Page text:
Heavy Fire: Afghanistan Review

As I exchange fire within the on-rails shooter, Heavy Fire: Afghanistan, no feelings that generally resonate with militaristic subject-matter are present. There’s no sense of urgency or importance, no attempt is made at anything beyond superficial conflict, and even the bombastic spectacles that drive home the thrill of warfare in many of today’s military shooters are nowhere to be seen. Either way, I continue to be transported from cover to cover, turret to turret. I guess I’m just along for the ride.

The on-rails action works well to keep action flowing at a near-constant pace, but the ride restricts the agency that gives war games the context that they so often need. Without control, how does one see why we’re at war in the first place? Am I there to protect something, perhaps defuse a bomb? Or am I just there to shoot some Afghans and have a bit of “fun”? I found myself asking this question throughout, without an answer. There is no overarching conflict, but Heavy Fire doesn’t care.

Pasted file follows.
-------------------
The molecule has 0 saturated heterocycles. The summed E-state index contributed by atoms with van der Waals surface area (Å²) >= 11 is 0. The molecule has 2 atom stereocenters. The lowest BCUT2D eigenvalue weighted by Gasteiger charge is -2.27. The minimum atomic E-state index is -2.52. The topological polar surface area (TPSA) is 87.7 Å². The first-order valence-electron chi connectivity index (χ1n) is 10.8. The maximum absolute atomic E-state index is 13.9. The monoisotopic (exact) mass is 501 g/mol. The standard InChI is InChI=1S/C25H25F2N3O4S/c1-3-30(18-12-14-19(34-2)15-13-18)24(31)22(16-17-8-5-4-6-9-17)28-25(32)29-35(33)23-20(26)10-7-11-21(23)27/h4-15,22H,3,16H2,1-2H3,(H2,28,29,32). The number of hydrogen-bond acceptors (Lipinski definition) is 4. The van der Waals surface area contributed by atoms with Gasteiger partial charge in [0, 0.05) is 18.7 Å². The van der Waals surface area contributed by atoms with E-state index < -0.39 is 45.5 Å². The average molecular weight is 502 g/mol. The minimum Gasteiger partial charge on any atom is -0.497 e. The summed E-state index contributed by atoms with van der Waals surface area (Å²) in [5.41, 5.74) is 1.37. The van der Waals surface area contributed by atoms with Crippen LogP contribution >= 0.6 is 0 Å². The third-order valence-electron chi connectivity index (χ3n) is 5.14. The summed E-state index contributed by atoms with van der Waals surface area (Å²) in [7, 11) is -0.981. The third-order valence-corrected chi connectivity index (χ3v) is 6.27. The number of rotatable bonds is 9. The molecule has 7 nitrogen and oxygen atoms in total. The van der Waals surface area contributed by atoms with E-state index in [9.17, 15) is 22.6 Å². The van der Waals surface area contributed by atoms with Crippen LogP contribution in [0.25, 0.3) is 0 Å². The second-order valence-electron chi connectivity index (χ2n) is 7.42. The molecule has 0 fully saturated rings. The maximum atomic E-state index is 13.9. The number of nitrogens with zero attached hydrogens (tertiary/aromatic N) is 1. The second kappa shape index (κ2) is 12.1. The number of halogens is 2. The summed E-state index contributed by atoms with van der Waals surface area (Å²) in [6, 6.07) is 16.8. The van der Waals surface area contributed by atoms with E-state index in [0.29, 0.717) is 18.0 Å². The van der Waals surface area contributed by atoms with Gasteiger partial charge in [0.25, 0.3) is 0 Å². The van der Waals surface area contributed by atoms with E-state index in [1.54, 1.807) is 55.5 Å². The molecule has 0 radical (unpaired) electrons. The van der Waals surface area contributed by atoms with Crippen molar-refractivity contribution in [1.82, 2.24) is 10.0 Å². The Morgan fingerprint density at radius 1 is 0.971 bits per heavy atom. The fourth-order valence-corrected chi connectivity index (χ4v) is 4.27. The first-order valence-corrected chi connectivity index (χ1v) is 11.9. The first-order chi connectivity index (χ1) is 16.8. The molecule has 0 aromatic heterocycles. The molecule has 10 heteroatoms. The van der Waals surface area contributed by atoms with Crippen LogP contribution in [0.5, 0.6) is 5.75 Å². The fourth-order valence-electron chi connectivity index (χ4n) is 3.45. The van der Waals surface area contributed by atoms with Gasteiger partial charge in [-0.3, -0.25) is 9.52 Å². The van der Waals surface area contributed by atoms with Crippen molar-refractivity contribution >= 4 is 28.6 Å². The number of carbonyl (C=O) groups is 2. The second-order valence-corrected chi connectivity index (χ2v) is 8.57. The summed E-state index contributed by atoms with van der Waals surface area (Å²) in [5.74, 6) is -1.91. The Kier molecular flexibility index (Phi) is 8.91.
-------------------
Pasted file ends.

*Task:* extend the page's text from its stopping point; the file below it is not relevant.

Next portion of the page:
Each mission is the realization of one soldier’s journal entries from combat, detailing small goals of the squad. These missions, though based on separate events, are much the same and do little to differentiate themselves from anything early on. I think at one point during my ride through a red-barrel-ridden, insurgent-strewn, urban Afghan town, a car blew up and whizzed past me a few yards ahead. That was the extent of my memory of that mission. I don’t remember what my goal was or where it fit in with what I had previously done. I remember that I shot some people, though.

Heavy Fire: Afghanistan is the product of an envisioning of nostalgic design and the present-day modern warfare phenomenon. This union is supposed to make for an enjoyable ride, but I’d rather not invest my time in a ride that feels so pervasively unthoughtful — disrespectful, even.


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Author: Brad Tramel View all posts by

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